Large, heavily built seabirds, Skuas breed on most of the southern islands and may be distributed as far north as the subtropics. The English word comes from the Faroese name skúgvur for Skua with the island of Skuvoy renowned for its colony of that seabird. The general Faroese term for Skua is kjógvi. The word “jaeger” is derived from the German word Jäger, meaning “hunter”. Skuas occur primarily on the Antarctic continent, although sightings have been recorded as far north as Greenland and the Aleutian Islands. Skuas are often seen following ships at sea. In winter after the breeding season, they migrate northward spending most of their time at sea. In appearance, Skuas look like immature gulls although heavier, more robust and menacing in behavior. They have conspicuous white patches at the base of their flying feathers, wedge-shaped tails and a black, short heavy bill. Their flight is heavy, with relatively little gliding and much flapping and their estimated lifespan is approximately 11 years.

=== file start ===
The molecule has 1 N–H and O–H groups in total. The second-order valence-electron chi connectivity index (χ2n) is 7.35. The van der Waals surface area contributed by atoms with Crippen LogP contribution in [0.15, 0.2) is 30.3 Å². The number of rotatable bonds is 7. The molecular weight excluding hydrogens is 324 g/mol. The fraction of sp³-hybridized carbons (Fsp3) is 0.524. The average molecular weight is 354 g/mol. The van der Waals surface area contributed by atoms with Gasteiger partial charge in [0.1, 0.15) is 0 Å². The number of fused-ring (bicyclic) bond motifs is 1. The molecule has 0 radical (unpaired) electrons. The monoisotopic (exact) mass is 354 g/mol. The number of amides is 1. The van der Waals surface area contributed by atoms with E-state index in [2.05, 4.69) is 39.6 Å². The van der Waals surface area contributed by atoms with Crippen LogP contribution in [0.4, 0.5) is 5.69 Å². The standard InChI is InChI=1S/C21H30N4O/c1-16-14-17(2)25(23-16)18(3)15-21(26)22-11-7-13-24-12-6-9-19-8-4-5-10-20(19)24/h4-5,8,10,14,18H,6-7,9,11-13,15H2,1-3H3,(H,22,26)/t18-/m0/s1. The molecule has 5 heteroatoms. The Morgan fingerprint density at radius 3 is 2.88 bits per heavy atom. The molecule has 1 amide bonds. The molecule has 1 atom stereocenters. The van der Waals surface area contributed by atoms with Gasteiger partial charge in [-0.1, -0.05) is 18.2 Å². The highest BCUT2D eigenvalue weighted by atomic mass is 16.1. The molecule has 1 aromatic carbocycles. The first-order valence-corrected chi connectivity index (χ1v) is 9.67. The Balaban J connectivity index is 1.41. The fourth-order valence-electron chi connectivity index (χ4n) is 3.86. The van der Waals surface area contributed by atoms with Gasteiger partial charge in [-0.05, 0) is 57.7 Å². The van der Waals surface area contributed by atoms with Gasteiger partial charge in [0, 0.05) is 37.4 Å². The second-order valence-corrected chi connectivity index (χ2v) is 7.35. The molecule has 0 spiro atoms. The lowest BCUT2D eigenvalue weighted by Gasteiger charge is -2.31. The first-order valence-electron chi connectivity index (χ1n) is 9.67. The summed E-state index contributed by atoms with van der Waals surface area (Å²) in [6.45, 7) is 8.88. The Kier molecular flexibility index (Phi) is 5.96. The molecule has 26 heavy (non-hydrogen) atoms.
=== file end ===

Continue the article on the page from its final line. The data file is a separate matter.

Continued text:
Fiercely predatory, Skuas also breed during the summer months, typically laying two eggs in nests located on elevated grasslands or in sheltered rocky areas in close association with prey species. They will defend their territories vigorously against all intruders including other Skuas and Giant Petrels. Some birds choose not to nest in the colonies, but will establish solitary nesting sites. Breeding Skuas are highly territorial and will attack unwelcome intruders to their nests by flying straight for the head with claws outstretched. During the summer, Skuas stake territories near Adélie Penguin rookeries on the coast, raiding them for eggs, chicks and also cleaning up carrion, thus they have earned the nickname “Raptor of the South”. The diet of the Skua is more broad depending on season and their locality. They may scavenge and predate upon other seabirds and their young and eggs or they may roam the southern oceans feeding on fish, mollusks, squid and crustaceans mainly krill & copepods. Skuas arrive at their breeding colonies in late October to mid-December. They nest in sheltered areas adjacent to penguin colonies. The nests are shallow depressions on the ground and are often found on rocky outcrops, moss covered cliff sides or valley floors. Skuas will generally lay 2 mottled eggs which hatch in late December to late January after an incubation period of 24 to 34 days.